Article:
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A Spatial Analysis of Maize Marketing Policy Reforms in Zambia

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  • William A. Masters
  • Paul V. Preckel

Abstract

In this study we analyze recent and proposed maize marketing reforms in Zambia. To capture the effects of changing transport systems, we use a continuous-space model in place of the traditional point-representation model of Takayama and Judge. This method permits us to use prereform data on supply, demand, and transport costs to infer both intra- and interregional effects of liberalization and shows that the welfare gains from liberalization are larger than commonly thought. These results provide policy makers with estimates of the magnitude of change associated with alternative reform programs, beyond what would be available from a conventional approach. Copyright 1997, Oxford University Press.

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Bibliographic Info

Article provided by Agricultural and Applied Economics Association in its journal American Journal of Agricultural Economics.

Volume (Year): 79 (1997)
Issue (Month): 2 ()
Pages: 514-523

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Handle: RePEc:oup:ajagec:v:79:y:1997:i:2:p:514-523

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Cited by:
  1. Van Wart, Justin & Perrin, Richard K., 2009. "Understanding Spatial Welfare Impacts of a Grain Ethanol Plant," 2009 Conference, August 16-22, 2009, Beijing, China 50823, International Association of Agricultural Economists.
  2. Nkonya, Ephraim M. & Parcell, Joe L., 1999. "Redistribution of social benefits from advances in extension and research in the Tanzanian maize industry," Agricultural Economics: The Journal of the International Association of Agricultural Economists, International Association of Agricultural Economists, vol. 21(3), December.
  3. Abbink, Klaus & Jayne, Thomas S. & Moller, Lars C., 2008. "The relevance of a rules-based maize marketing policy : an experimental case study of Zambia," Policy Research Working Paper Series 4727, The World Bank.
  4. Ruijs, Arjan & Schweigman, Caspar & Lutz, Clemens, 2004. "The impact of transport- and transaction-cost reductions on food markets in developing countries: evidence for tempered expectations for Burkina Faso," Agricultural Economics, Blackwell, vol. 31(2-3), pages 219-228, December.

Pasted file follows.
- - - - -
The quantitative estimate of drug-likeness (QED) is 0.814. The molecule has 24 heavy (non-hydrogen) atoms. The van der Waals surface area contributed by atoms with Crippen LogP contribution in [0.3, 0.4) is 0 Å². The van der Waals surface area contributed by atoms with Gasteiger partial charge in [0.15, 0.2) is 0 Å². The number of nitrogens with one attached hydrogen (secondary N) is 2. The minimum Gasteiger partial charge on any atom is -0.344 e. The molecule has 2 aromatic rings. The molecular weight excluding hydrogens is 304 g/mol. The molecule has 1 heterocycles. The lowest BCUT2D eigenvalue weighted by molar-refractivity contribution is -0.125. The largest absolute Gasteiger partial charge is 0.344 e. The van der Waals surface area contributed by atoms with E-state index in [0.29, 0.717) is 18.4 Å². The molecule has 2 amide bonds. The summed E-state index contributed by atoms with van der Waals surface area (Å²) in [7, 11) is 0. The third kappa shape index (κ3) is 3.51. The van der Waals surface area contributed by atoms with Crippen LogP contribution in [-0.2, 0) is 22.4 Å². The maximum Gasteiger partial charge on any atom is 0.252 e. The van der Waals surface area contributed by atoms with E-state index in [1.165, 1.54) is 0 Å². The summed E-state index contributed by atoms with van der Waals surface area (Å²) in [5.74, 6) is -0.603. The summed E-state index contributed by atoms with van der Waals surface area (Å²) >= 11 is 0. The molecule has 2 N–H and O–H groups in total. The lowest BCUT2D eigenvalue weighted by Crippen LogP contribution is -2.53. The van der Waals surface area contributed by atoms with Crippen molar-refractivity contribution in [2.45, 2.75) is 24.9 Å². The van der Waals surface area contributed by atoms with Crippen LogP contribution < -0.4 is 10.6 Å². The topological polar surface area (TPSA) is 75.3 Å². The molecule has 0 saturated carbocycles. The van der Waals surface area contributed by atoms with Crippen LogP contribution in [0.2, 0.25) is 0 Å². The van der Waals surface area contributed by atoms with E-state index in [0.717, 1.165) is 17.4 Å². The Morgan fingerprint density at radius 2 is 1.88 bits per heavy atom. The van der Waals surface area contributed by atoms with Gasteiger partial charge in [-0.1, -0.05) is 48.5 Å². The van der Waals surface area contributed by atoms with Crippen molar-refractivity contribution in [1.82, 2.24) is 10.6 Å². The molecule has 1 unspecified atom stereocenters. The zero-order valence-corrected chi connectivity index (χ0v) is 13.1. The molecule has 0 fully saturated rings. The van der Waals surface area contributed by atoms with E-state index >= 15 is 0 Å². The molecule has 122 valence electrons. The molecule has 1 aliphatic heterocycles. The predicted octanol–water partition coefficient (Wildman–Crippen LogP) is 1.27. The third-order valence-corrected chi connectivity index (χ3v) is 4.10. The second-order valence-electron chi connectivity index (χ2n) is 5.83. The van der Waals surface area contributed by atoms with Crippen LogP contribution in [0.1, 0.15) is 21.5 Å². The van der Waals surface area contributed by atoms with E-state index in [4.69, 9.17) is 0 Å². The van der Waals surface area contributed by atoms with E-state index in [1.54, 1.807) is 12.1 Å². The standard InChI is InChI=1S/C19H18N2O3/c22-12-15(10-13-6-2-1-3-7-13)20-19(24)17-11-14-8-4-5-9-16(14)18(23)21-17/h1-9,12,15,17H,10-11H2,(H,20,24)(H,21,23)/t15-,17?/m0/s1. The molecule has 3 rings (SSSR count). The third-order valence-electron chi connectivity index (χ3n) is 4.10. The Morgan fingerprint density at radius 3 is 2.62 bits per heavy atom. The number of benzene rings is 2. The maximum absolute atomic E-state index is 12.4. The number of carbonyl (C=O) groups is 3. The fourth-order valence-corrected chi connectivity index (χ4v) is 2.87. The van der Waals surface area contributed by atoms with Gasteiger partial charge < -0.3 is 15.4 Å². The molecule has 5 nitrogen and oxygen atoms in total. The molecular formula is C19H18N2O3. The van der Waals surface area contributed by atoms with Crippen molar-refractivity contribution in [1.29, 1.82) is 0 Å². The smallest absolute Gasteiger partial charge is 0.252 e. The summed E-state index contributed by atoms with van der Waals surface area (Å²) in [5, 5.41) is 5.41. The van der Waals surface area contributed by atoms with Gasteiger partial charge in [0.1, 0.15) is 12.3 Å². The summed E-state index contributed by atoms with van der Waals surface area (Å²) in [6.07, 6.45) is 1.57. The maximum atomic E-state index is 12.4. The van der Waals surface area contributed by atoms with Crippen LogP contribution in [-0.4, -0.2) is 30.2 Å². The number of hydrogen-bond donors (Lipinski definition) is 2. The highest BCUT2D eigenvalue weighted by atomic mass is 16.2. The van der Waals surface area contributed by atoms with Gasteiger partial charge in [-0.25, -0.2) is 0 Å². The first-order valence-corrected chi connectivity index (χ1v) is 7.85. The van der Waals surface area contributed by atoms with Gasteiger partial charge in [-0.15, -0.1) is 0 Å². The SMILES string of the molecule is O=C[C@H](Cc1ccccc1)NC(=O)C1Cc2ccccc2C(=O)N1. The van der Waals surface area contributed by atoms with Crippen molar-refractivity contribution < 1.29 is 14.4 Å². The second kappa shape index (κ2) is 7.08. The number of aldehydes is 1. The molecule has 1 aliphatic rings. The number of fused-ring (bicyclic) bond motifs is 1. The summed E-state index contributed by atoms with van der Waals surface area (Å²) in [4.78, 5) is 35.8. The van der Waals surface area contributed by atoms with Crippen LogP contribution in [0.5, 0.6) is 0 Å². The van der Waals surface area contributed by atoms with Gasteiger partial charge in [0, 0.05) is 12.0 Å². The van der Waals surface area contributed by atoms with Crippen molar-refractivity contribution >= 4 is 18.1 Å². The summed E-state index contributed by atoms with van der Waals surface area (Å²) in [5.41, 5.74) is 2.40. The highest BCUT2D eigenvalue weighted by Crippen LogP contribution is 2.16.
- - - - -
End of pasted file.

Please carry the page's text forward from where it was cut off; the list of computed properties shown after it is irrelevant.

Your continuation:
5. Langyintuo, Augustine S., 2010. "Grain Distribution in Ghana under Imperfectly Competitive Market Conditions," 2010 AAAE Third Conference/AEASA 48th Conference, September 19-23, 2010, Cape Town, South Africa 96166, African Association of Agricultural Economists (AAAE);Agricultural Economics Association of South Africa (AEASA).
  6. Arndt, Channing & Schiller, Rico & Tarp, Finn, 2001. "Grain transport and rural credit in Mozambique: solving the space-time problem," Agricultural Economics, Blackwell, vol. 25(1), pages 59-70, June.
  7. Arndt, Channing & Schiller, Rico & Philipsen, Annelotte, 1998. "Maize Markets And Rural Storage In Mozambique: A Spatial And Temporal Analysis," 1998 Annual meeting, August 2-5, Salt Lake City, UT 20991, American Agricultural Economics Association (New Name 2008: Agricultural and Applied Economics Association).
  8. Amikuzuno, Joseph & Ogundari, Kolawole, 2012. "The Contribution of Agricultural Economics to Price transmission Analysis and Market Policy in Sub-Sahara Africa: What Does the Literature Say?," 86th Annual Conference, April 16-18, 2012, Warwick University, Coventry, UK 134754, Agricultural Economics Society.
  9. Robinson, Peter & Govereh, Jones & Ndlela, Daniel, 2007. "Distortions to Agricultural Incentives in Zambia," Agricultural Distortions Working Paper 48516, World Bank.
  10. Nkonya, Ephraim M. & Parcell, Joe L., 1999. "Redistribution of social benefits from advances in extension and research in the Tanzanian maize industry," Agricultural Economics, Blackwell, vol. 21(3), pages 231-239, December.
  11. World Bank, 2007. "Zambia - The Relevance of a Rules-Based Maize Marketing Policy : An Experimental Case Study of Zambia," World Bank Other Operational Studies 7647, The World Bank.

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